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The Information icon (an i in a circle) will give you valuable information about PEP Web data and features. You can find it besides a PEP Web feature and the author’s name in every journal article. Simply move the mouse pointer over the icon and click on it for the information to appear.

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Jones, J.W. (2006). Why Does Religion Turn Violent? A Psychoanalytic Exploration of Religious Terrorism. Psychoanal. Rev., 93(2):167-190.
    

(2006). Psychoanalytic Review, 93(2):167-190

Why Does Religion Turn Violent? A Psychoanalytic Exploration of Religious Terrorism

James W. Jones, PsyD, Ph.D., ThD

This is a work in progress. It may look like a finished academic paper with its text bristling with citations and references, but that is an illusion—in Freud's sense. It is a wish—a wish to be done with this terrible topic. Over the summer of 2001 a book of mine was completed titled Terror and Transformation: The Ambiguity of Religion in Psychoanalytic Perspective (Jones, 2002). Because it had the word Terror in the title and came out a few months after 9/11, I have been swept up into a vortex of discussions about religion and terrorism, a topic I find extremely foreign to my experience and very aversive. Also, like many in the New York metropolitan area, I find that 9/11 still casts a longer shadow over my life (in ways that I still find hard to talk about) than the World Trade Center towers ever cast when they stood erect over lower Manhattan. As much as I want to escape from these discussions, I have been unable to.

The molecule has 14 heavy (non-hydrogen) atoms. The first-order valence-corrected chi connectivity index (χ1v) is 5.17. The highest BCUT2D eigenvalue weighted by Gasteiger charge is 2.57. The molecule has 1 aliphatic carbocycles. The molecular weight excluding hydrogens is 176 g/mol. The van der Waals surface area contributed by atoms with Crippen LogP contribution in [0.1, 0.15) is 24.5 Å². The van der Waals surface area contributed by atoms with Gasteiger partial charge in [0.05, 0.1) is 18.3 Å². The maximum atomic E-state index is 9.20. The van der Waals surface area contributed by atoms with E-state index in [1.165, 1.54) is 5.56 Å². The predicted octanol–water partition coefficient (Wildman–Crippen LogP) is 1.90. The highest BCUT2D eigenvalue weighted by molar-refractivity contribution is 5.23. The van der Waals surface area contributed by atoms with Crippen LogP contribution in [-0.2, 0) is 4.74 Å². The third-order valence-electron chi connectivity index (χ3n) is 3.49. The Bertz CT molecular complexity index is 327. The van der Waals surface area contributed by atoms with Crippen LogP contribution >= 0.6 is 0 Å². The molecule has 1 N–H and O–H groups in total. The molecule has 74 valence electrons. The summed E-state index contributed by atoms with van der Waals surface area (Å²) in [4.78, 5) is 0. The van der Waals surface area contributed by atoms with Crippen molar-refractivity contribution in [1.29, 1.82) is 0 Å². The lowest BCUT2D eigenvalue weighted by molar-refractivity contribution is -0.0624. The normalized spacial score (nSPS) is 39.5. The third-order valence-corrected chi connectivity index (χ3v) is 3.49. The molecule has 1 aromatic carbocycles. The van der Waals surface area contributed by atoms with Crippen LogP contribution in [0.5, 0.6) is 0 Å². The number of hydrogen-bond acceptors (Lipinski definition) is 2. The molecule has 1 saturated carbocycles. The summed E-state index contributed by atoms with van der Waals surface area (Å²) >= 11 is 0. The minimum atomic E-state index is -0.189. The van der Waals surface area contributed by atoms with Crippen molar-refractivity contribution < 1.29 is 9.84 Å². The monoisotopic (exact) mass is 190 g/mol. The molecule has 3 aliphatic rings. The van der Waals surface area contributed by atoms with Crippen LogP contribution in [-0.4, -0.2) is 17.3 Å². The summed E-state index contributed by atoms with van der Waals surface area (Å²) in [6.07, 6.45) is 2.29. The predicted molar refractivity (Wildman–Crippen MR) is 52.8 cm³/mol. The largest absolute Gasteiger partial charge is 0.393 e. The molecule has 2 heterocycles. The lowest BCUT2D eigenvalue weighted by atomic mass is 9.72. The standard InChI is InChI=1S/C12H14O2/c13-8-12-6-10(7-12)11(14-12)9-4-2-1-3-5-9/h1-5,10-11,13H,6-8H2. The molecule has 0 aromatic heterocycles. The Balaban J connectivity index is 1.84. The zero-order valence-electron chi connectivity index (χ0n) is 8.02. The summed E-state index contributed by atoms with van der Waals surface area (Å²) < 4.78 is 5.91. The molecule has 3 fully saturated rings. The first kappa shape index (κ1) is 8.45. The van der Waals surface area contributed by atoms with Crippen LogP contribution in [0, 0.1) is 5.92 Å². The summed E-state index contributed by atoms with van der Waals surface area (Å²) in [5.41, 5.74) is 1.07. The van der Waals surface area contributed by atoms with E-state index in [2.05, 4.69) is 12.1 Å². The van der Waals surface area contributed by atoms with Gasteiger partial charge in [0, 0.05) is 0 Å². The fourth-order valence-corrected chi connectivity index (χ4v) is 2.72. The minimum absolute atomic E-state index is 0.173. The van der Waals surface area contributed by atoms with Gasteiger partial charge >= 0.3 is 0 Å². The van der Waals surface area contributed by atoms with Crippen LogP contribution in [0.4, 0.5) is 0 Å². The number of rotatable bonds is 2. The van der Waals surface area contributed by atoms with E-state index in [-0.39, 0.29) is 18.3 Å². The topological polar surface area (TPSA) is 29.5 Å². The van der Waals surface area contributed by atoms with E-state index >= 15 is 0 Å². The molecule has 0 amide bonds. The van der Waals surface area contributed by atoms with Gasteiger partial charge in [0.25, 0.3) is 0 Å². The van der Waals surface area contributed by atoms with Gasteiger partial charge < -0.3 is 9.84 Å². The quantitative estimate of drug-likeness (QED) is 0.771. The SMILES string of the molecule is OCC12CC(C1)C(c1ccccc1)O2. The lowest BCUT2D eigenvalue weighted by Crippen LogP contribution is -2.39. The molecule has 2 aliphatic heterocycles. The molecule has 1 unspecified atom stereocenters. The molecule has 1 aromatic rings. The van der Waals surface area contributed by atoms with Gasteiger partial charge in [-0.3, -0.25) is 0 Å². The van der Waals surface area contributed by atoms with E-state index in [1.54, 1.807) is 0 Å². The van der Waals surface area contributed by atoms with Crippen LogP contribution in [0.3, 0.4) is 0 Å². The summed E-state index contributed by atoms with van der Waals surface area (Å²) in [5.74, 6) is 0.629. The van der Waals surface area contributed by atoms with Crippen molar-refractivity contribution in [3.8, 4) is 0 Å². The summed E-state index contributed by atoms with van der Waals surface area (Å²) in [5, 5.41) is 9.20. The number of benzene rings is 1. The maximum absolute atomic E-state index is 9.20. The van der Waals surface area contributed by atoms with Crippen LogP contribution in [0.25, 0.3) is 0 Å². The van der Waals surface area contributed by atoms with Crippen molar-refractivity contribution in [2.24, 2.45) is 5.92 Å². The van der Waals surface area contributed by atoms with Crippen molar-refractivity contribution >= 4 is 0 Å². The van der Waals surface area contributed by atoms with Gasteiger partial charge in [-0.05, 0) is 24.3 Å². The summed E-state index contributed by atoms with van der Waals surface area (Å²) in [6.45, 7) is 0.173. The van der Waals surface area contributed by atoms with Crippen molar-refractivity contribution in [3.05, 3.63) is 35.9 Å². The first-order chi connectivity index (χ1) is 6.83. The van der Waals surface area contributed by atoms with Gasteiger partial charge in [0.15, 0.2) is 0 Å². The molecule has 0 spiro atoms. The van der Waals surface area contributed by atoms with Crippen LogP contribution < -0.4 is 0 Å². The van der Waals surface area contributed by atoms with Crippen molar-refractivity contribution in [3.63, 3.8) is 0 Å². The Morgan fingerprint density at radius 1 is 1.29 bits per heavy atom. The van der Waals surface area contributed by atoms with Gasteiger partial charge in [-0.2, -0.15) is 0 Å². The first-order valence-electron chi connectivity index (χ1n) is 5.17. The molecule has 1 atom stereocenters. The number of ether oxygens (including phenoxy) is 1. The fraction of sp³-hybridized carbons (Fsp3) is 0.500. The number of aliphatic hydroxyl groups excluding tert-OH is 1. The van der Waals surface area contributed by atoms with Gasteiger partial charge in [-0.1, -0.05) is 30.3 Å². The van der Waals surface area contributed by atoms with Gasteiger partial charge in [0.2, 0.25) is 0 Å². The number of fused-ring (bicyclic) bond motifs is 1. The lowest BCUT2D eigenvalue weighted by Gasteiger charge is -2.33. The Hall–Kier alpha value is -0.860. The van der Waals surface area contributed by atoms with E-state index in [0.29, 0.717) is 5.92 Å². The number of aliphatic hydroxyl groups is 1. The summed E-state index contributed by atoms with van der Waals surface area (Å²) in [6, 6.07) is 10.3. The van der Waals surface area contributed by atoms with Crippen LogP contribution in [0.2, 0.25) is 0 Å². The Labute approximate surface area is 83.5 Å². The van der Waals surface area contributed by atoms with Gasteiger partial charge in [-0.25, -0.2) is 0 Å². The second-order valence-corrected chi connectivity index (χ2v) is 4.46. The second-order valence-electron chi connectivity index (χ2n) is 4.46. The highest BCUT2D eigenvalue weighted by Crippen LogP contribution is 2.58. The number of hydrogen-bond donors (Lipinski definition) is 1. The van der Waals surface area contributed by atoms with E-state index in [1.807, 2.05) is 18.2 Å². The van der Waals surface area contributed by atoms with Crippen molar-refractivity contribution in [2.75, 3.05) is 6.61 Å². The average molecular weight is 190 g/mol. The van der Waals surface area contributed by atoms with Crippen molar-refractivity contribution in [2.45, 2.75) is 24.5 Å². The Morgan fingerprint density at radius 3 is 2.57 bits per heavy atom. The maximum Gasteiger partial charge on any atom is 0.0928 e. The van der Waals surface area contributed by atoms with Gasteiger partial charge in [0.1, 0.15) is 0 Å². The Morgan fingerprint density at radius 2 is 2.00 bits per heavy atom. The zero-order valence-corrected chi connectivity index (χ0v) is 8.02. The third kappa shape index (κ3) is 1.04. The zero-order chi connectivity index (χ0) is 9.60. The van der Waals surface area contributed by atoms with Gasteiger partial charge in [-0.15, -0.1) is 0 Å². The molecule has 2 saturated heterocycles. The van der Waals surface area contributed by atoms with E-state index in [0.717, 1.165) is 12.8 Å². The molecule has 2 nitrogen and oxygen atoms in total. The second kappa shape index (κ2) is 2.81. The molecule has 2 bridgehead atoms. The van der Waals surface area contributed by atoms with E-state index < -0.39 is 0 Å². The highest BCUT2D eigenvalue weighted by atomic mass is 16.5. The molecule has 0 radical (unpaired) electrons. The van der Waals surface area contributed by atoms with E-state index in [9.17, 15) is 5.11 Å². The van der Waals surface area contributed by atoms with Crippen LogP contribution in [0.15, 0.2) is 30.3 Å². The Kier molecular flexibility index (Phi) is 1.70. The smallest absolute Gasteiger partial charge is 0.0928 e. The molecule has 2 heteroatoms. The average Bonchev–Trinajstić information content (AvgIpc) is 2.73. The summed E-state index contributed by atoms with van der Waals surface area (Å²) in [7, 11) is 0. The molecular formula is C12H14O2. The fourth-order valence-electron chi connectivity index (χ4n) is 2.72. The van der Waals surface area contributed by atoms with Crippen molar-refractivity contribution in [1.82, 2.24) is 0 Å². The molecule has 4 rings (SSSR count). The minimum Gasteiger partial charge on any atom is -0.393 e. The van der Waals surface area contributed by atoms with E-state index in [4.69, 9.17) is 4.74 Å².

I am writing as a clinical psychologist of religion, interested in the psychological dynamics involved in religion and especially in religiously motivated violence and what that might contribute to the psychology of religion. I am not proposing a general theory of terrorism but rather asking what a psychological, primarily psychodynamic, exploration of religious terrorism might tell us about that phenomenon and about the psychology of religion in general. Reading the literature on this topic I am struck by the paucity of discussion of both of these factors—the psychodynamics of religious terrorists and the religious aspect itself. In part that is because most of the mainstream, scholarly literature is written by social psychologists, not clinicians, and political scientists rather than by scholars of religion or psychologists of religion.

[This is a summary or excerpt from the full text of the book or article. The full text of the document is available to subscribers.]

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